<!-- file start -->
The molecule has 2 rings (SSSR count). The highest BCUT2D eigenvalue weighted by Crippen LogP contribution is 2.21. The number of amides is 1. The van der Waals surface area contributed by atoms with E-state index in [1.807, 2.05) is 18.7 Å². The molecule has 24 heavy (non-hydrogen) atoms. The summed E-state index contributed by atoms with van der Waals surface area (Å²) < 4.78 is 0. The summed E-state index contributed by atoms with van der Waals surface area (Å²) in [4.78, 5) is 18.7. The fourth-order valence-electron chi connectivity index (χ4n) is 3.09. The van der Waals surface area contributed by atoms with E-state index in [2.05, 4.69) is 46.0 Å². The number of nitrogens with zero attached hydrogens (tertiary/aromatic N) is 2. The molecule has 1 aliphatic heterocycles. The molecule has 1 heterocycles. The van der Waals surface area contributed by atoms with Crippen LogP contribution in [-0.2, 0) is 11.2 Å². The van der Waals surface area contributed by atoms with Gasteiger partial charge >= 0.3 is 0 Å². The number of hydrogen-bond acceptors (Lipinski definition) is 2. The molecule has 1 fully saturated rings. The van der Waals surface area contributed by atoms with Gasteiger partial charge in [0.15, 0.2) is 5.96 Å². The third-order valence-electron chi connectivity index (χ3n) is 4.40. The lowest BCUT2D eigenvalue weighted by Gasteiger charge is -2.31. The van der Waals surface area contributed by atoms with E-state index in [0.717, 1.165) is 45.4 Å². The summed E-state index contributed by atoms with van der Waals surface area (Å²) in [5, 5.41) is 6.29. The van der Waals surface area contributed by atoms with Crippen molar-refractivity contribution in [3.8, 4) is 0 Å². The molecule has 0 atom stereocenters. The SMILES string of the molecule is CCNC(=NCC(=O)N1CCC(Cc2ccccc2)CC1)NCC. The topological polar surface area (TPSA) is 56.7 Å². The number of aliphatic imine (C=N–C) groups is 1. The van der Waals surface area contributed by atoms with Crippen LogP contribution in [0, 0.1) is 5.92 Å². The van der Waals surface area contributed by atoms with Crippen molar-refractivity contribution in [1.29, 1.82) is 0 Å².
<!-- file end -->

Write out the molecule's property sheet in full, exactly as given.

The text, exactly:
The molecule has 2 rings (SSSR count). The highest BCUT2D eigenvalue weighted by Crippen LogP contribution is 2.21. The number of amides is 1. The van der Waals surface area contributed by atoms with E-state index in [1.807, 2.05) is 18.7 Å². The molecule has 24 heavy (non-hydrogen) atoms. The summed E-state index contributed by atoms with van der Waals surface area (Å²) < 4.78 is 0. The summed E-state index contributed by atoms with van der Waals surface area (Å²) in [4.78, 5) is 18.7. The fourth-order valence-electron chi connectivity index (χ4n) is 3.09. The van der Waals surface area contributed by atoms with E-state index in [2.05, 4.69) is 46.0 Å². The number of nitrogens with zero attached hydrogens (tertiary/aromatic N) is 2. The molecule has 1 aliphatic heterocycles. The molecule has 1 heterocycles. The van der Waals surface area contributed by atoms with Crippen LogP contribution in [-0.2, 0) is 11.2 Å². The van der Waals surface area contributed by atoms with Gasteiger partial charge >= 0.3 is 0 Å². The number of hydrogen-bond acceptors (Lipinski definition) is 2. The molecule has 1 fully saturated rings. The van der Waals surface area contributed by atoms with Gasteiger partial charge in [0.15, 0.2) is 5.96 Å². The third-order valence-electron chi connectivity index (χ3n) is 4.40. The lowest BCUT2D eigenvalue weighted by Gasteiger charge is -2.31. The van der Waals surface area contributed by atoms with E-state index in [0.717, 1.165) is 45.4 Å². The summed E-state index contributed by atoms with van der Waals surface area (Å²) in [5, 5.41) is 6.29. The van der Waals surface area contributed by atoms with Crippen molar-refractivity contribution in [3.8, 4) is 0 Å². The molecule has 0 atom stereocenters. The SMILES string of the molecule is CCNC(=NCC(=O)N1CCC(Cc2ccccc2)CC1)NCC. The topological polar surface area (TPSA) is 56.7 Å². The number of aliphatic imine (C=N–C) groups is 1. The van der Waals surface area contributed by atoms with Crippen LogP contribution in [0, 0.1) is 5.92 Å². The van der Waals surface area contributed by atoms with Crippen molar-refractivity contribution in [1.29, 1.82) is 0 Å².